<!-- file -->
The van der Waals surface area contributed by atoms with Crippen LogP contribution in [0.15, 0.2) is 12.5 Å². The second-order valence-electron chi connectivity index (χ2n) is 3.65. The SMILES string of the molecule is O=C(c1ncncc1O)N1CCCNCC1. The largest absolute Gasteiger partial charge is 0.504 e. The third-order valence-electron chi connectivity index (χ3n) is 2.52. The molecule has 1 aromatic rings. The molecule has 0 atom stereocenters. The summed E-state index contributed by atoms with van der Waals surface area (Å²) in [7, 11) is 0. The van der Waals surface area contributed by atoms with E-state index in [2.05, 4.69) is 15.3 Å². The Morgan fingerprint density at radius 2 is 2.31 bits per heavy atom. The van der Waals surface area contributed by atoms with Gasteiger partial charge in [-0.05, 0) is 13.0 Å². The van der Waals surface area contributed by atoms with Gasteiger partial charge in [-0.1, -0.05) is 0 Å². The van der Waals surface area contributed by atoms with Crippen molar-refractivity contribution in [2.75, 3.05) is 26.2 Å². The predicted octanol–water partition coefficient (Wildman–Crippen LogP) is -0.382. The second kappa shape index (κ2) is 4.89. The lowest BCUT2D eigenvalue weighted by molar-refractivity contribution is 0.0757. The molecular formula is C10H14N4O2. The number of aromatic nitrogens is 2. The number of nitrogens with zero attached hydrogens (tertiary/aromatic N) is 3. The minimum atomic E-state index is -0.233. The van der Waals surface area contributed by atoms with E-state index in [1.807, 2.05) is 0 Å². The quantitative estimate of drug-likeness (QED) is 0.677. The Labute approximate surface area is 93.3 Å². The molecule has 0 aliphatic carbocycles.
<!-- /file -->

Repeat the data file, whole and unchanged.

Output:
The van der Waals surface area contributed by atoms with Crippen LogP contribution in [0.15, 0.2) is 12.5 Å². The second-order valence-electron chi connectivity index (χ2n) is 3.65. The SMILES string of the molecule is O=C(c1ncncc1O)N1CCCNCC1. The largest absolute Gasteiger partial charge is 0.504 e. The third-order valence-electron chi connectivity index (χ3n) is 2.52. The molecule has 1 aromatic rings. The molecule has 0 atom stereocenters. The summed E-state index contributed by atoms with van der Waals surface area (Å²) in [7, 11) is 0. The van der Waals surface area contributed by atoms with E-state index in [2.05, 4.69) is 15.3 Å². The Morgan fingerprint density at radius 2 is 2.31 bits per heavy atom. The van der Waals surface area contributed by atoms with Gasteiger partial charge in [-0.05, 0) is 13.0 Å². The van der Waals surface area contributed by atoms with Gasteiger partial charge in [-0.1, -0.05) is 0 Å². The van der Waals surface area contributed by atoms with Crippen molar-refractivity contribution in [2.75, 3.05) is 26.2 Å². The predicted octanol–water partition coefficient (Wildman–Crippen LogP) is -0.382. The second kappa shape index (κ2) is 4.89. The lowest BCUT2D eigenvalue weighted by molar-refractivity contribution is 0.0757. The molecular formula is C10H14N4O2. The number of aromatic nitrogens is 2. The number of nitrogens with zero attached hydrogens (tertiary/aromatic N) is 3. The minimum atomic E-state index is -0.233. The van der Waals surface area contributed by atoms with E-state index in [1.807, 2.05) is 0 Å². The quantitative estimate of drug-likeness (QED) is 0.677. The Labute approximate surface area is 93.3 Å². The molecule has 0 aliphatic carbocycles.